An interesting entry at the British Psychological Society Blog discusses the different perspectives on unusual experiences, perceptions, and dopamine. The entry notes:"To generalise, most psychiatrists see themselves as applied neuroscientists, while most clinical psychologists explain psychopathology in terms of mental processes and social relationships, and make little reference to the brain. This rift is partly fuelled by a lack of research that examines how biological and psychological factors interact to cause mental ill health. One 2005 study was a notable and refreshing exception, and has provided a compelling glimpse into how stress and the dopamine system interact to predict the Read More...
Posted by szadmin at 03:57 PM | Comments (0)

Poets and Artists Have as Many "Unusual Experiences" as People with Schizophrenia

The British Psychological Society this week, posted an entry in their BPS blog on a new research report that suggests that poets and artists have as many "unusual experiences" as people with schizophrenia. The blog entry noted: The idea that creative geniuses might not be entirely sane isn't exactly new. But just how much do creative types have in common with people suffering from psychosis? Well, according to Daniel Nettle at the University of Newcastle, serious poets and artists have just as many ‘unusual experiences’ as people diagnosed with schizophrenia. What saves them from the disabling effects of schizophrenia is Read More...
Posted by szadmin at 03:43 PM | Comments (3)

Cognitive Enhancement Drugs for Schizophrenia

One of the most serious of common symptoms in schizophrenia are cognitive (thinking) problems that make it very difficult to work or attend school. New drugs that are in development look promising for helping in these areas - but we hope that the NIMH starts some early tests like the CATIE comparison trial (Between old and new drugs) to validate the long term effectiveness of these medications so that people can tell whether they truly are effective. People are much more skeptical now. A new report (covered by UPI) updates us on the status of the new drugs that are Read More...
Posted by szadmin at 03:20 PM | Comments (2)

Psychiatric Wellness Program

A unique physical wellness program for psychiatric patients that has just begun at the Centre Hospitalier Universitaire du Quebec (CHUQ) in Quebec City was designed and implemented when Dr. Christian L Shriqui became tired of seeing relapsed patients in the emergency room because they had stopped taking their medications due to problems with weight gain. Dr. Shriqui is a psychiatrist at CHUQ and also an associate professor of psychiatry at the University of Laval in the same city. He described the wellness program to participants at the 56th Annual Conference of the Canadian Psychiatric Association meeting held in Toronto. People Read More...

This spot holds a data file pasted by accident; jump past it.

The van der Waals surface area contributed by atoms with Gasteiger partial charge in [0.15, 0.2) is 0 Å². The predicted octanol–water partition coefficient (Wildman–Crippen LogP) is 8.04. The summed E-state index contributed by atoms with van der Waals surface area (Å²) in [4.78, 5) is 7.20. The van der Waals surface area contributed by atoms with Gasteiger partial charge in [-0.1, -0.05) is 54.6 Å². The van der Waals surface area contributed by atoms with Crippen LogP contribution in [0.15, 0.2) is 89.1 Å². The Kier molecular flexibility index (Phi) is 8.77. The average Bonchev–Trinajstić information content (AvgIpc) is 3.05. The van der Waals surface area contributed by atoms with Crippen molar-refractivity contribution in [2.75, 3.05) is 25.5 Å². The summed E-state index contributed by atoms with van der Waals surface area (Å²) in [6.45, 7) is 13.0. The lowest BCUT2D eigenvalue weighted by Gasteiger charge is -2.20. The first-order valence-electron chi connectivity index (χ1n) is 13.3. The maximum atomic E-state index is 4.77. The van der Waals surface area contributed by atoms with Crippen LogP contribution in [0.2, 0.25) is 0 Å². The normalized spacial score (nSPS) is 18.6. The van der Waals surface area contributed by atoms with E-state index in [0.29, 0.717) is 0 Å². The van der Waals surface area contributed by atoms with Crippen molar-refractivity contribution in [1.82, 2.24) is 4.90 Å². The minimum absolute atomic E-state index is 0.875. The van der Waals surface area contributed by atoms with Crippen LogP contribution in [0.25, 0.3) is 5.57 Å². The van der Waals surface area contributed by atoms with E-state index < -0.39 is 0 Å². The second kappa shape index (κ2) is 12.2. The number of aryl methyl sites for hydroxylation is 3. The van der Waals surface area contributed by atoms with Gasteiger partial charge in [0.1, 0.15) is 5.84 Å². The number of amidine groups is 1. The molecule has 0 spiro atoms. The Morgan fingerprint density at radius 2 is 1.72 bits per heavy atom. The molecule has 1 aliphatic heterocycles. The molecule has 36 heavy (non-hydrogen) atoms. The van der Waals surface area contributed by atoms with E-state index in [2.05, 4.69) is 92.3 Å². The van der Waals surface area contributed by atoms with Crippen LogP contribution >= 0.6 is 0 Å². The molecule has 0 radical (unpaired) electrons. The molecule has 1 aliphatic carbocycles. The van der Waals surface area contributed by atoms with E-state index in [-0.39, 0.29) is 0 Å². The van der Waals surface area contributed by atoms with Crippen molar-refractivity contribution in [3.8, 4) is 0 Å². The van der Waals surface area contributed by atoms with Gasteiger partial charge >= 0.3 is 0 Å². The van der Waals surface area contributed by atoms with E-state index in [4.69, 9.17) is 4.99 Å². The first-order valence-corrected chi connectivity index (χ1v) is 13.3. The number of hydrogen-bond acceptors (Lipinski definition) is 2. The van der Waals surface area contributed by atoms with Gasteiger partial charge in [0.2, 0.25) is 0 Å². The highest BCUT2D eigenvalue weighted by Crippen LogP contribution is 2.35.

Posted by Jeanie Wolfson at 10:10 AM | Comments (0)

Metabolic Syndrome (Diabetes) in Psychiatric Patients

From Symposium S10 Metabolic Health in Psychiatric Patients - 10 November 2006 Toronto. Written By Marvin Ross. An indispensable new tool for psychiatrists, according to Dr. Christian L Shriqui, is a tape measure. Psychiatrists should always take the waist measurement of their patients at the very first visit and at all subsequent visits thereafter. Dr. Claude Garceau reinforced this message in their joint presentation on the problems of the metabolic syndrome in psychiatric patients at the 56th Annual Conference of the Canadian Psychiatric Association meeting here. Dr. Shriqui is associate professor of psychiatry at the University of Laval in Quebec Read More...
Posted by Jeanie Wolfson at 09:40 AM | Comments (0)

November 21, 2006

Broken Homes Linked to Increased Risk of Psychosis, Schizophrenia

People from broken homes (i.e., divorced or separated parents) may be at a significantly greater risk to develop psychotic illnesses such as schizophrenia, new research out of the UK suggests. In one study, university researchers discovered that separation from one or both parents for more than a year before the age of 16, as a consequence of family breakdown, was associated with a 2.5 fold (250%) increased risk of developing psychosis in adulthood. (Note: researchers aren't, we believe, suggesting that it is the act of divorce or separation that is increasing the risk for children of psychosis, rather the divorce Read More...